Portugal faces several challenges, including climate change and energy and digital transitions. The country’s recovery and resilience plan (PRR) has outlined three key national objectives: resilience, resistance, and economic transition (digital and climate), with EU aid allocated to meet these goals. CIP is working to help companies adapt to these challenges and meet the objectives outlined in the PRR. One of the main challenges is the size of Portuguese companies, with 97% of them being micro or small companies with up to 10 workers. They must have the necessary dimension or size to face the economic challenges outlined. CIP aims to find ways to aggregate Portugal’s micro reality, for example through mergers, achieve greater scalability. The second objective is innovation, as businesses have to differentiate themselves in in an increasingly efficient world and offer specialized products or services. This innovation requires investment and capital, which is not always easily available in Portugal today. CIP strives to find ways to assist companies further when talking about capital and investment. The third objective is internationalization, as having size and a focus on innovation will make it easier to achieve global reach. Portugal is currently on that path, with exports today representing 50% of the country’s GDP up from 28% 10 years ago. The objective is to reach 70%, and to achieve this we must ensure the economy must have scale and innovation.

How does CIP help members in regard to internationalization and reaching new markets?

CIP plays an active role by advising the Portuguese government on strategies to improve and define the internationalization of the economy. As a member of an advisory council, CIP works with partners and sectoral associations from all sectors of activity to define the best internationalization export strategies for each company type, taking into account trends, markets, opportunities, and risk. CIP also offers support to its members through industry-specific chambers, which provide guidance on how to enter new markets and expand their business.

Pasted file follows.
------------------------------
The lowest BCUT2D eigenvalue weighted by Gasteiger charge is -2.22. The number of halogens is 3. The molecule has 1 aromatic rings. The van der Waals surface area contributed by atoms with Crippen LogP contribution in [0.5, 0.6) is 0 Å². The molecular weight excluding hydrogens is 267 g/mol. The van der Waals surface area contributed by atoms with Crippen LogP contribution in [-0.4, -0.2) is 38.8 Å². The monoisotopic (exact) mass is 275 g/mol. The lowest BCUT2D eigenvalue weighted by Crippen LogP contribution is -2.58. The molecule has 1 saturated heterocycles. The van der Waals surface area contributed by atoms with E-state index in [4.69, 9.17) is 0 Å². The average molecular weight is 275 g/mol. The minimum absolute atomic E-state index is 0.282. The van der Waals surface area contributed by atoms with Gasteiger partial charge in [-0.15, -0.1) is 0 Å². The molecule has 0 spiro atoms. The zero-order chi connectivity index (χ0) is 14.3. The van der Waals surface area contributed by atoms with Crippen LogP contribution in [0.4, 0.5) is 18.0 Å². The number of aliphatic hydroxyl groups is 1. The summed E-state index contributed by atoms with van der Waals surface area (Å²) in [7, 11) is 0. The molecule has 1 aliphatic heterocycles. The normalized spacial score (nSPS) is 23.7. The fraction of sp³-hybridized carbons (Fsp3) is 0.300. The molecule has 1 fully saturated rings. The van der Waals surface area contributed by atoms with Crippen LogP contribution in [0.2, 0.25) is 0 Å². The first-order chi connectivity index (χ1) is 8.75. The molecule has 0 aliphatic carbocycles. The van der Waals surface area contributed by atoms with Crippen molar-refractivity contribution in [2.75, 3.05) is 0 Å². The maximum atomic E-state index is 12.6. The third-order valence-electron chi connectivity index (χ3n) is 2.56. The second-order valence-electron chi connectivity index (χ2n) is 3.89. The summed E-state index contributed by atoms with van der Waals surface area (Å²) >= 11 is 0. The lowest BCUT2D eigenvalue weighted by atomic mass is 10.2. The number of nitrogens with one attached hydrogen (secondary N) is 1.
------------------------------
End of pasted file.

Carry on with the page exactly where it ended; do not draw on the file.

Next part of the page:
Where do you see growth opportunities in the economy, and what is its outlook for the future?

The Portuguese economy has demonstrated its ability to reshape and transform itself. By adding value and innovation to their products and services, Portuguese companies are creating their own brands and expanding into new markets. The metal sector, for example, has achieved record export volumes, reaching major markets such as Germany. Other companies are also forging their own paths by transforming and innovating their offerings. We are now seeing the results from a strategy that began 10 years ago to create our own brands, innovate, and add value. The Portuguese economy continues to transform and see positive results.

What characteristics make Portugal an attractive place to invest?

Portugal’s highly skilled and internationally minded young labor force, along with its technological networks, motorways, security, social stability, and political stability, make it an attractive place to invest. The country is also working to improve its tax laws and simplify license processes. Portugal has a goal to attract foreign investment of around EUR10,000 million per year, and we currently reach about 20-25% of this. There is a large amount of investment from German, French, and Brazilians companies, and we are now seeing investment from the US as well. Labor costs are lower in comparison to other countries. Portugal central location also provide businesses with a gateway to markets in other regions. We are a unique platform from which to venture into African markets, in particular Lusophone countries. Overall, Portugal’s favorable investment conditions and unmatched international links make it a privileged home for business.